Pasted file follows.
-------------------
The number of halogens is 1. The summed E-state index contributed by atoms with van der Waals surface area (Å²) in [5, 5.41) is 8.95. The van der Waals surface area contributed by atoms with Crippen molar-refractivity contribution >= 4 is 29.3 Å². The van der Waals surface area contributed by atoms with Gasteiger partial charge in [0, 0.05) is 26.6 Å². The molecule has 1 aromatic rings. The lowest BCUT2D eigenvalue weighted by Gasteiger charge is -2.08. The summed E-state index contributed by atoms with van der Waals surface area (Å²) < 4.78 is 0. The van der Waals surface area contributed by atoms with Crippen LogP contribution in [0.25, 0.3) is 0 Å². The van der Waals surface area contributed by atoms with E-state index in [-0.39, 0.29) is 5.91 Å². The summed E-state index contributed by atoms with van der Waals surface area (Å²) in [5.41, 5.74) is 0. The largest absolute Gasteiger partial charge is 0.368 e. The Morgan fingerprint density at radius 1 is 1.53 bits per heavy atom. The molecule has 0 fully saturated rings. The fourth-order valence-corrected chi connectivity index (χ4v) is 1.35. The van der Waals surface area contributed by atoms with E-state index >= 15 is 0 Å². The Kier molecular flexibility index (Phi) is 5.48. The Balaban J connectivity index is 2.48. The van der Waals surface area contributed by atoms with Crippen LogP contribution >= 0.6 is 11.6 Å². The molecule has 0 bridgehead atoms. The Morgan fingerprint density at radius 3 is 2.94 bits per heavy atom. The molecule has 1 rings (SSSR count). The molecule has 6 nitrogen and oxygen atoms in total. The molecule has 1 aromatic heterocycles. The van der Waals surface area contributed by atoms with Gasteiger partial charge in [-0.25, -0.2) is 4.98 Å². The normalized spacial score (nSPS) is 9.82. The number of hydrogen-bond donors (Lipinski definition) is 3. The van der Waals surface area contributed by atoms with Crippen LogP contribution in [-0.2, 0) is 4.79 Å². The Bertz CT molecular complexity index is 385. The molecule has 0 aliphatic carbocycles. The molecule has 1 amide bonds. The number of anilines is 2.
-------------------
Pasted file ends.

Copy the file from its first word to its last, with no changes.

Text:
The number of halogens is 1. The summed E-state index contributed by atoms with van der Waals surface area (Å²) in [5, 5.41) is 8.95. The van der Waals surface area contributed by atoms with Crippen molar-refractivity contribution >= 4 is 29.3 Å². The van der Waals surface area contributed by atoms with Gasteiger partial charge in [0, 0.05) is 26.6 Å². The molecule has 1 aromatic rings. The lowest BCUT2D eigenvalue weighted by Gasteiger charge is -2.08. The summed E-state index contributed by atoms with van der Waals surface area (Å²) < 4.78 is 0. The van der Waals surface area contributed by atoms with Crippen LogP contribution in [0.25, 0.3) is 0 Å². The van der Waals surface area contributed by atoms with E-state index in [-0.39, 0.29) is 5.91 Å². The summed E-state index contributed by atoms with van der Waals surface area (Å²) in [5.41, 5.74) is 0. The largest absolute Gasteiger partial charge is 0.368 e. The Morgan fingerprint density at radius 1 is 1.53 bits per heavy atom. The molecule has 0 fully saturated rings. The fourth-order valence-corrected chi connectivity index (χ4v) is 1.35. The van der Waals surface area contributed by atoms with E-state index >= 15 is 0 Å². The Kier molecular flexibility index (Phi) is 5.48. The Balaban J connectivity index is 2.48. The van der Waals surface area contributed by atoms with Crippen LogP contribution >= 0.6 is 11.6 Å². The molecule has 0 bridgehead atoms. The Morgan fingerprint density at radius 3 is 2.94 bits per heavy atom. The molecule has 1 rings (SSSR count). The molecule has 6 nitrogen and oxygen atoms in total. The molecule has 1 aromatic heterocycles. The van der Waals surface area contributed by atoms with Gasteiger partial charge in [-0.25, -0.2) is 4.98 Å². The normalized spacial score (nSPS) is 9.82. The number of hydrogen-bond donors (Lipinski definition) is 3. The van der Waals surface area contributed by atoms with Crippen LogP contribution in [-0.2, 0) is 4.79 Å². The Bertz CT molecular complexity index is 385. The molecule has 0 aliphatic carbocycles. The molecule has 1 amide bonds. The number of anilines is 2.